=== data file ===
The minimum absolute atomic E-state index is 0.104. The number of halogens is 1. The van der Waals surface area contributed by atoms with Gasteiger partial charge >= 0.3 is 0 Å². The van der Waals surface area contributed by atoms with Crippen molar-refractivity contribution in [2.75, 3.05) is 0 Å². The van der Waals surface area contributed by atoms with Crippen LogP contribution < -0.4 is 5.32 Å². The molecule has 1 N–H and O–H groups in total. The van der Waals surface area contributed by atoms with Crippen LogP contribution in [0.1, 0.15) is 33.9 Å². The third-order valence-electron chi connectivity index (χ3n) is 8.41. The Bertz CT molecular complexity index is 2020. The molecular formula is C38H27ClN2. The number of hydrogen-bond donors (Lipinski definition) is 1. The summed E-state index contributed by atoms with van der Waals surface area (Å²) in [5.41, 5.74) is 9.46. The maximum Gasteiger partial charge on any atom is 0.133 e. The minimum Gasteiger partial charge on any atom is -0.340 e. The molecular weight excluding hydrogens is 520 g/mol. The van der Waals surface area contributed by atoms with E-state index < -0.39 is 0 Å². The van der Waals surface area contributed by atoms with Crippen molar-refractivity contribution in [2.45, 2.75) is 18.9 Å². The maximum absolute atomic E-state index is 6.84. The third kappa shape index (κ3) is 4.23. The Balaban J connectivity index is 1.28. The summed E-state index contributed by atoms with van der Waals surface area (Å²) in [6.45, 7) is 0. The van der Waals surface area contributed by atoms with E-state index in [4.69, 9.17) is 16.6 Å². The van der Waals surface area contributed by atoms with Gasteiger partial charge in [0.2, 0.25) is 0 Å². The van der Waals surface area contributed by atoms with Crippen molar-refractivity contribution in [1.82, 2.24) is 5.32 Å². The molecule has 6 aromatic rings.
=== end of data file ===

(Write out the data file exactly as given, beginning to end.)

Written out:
The minimum absolute atomic E-state index is 0.104. The number of halogens is 1. The van der Waals surface area contributed by atoms with Gasteiger partial charge >= 0.3 is 0 Å². The van der Waals surface area contributed by atoms with Crippen molar-refractivity contribution in [2.75, 3.05) is 0 Å². The van der Waals surface area contributed by atoms with Crippen LogP contribution < -0.4 is 5.32 Å². The molecule has 1 N–H and O–H groups in total. The van der Waals surface area contributed by atoms with Crippen LogP contribution in [0.1, 0.15) is 33.9 Å². The third-order valence-electron chi connectivity index (χ3n) is 8.41. The Bertz CT molecular complexity index is 2020. The molecular formula is C38H27ClN2. The number of hydrogen-bond donors (Lipinski definition) is 1. The summed E-state index contributed by atoms with van der Waals surface area (Å²) in [5.41, 5.74) is 9.46. The maximum Gasteiger partial charge on any atom is 0.133 e. The minimum Gasteiger partial charge on any atom is -0.340 e. The molecular weight excluding hydrogens is 520 g/mol. The van der Waals surface area contributed by atoms with E-state index < -0.39 is 0 Å². The van der Waals surface area contributed by atoms with Crippen molar-refractivity contribution in [2.45, 2.75) is 18.9 Å². The maximum absolute atomic E-state index is 6.84. The third kappa shape index (κ3) is 4.23. The Balaban J connectivity index is 1.28. The summed E-state index contributed by atoms with van der Waals surface area (Å²) in [6.45, 7) is 0. The van der Waals surface area contributed by atoms with E-state index in [4.69, 9.17) is 16.6 Å². The van der Waals surface area contributed by atoms with Gasteiger partial charge in [0.2, 0.25) is 0 Å². The van der Waals surface area contributed by atoms with Crippen molar-refractivity contribution in [1.82, 2.24) is 5.32 Å². The molecule has 6 aromatic rings.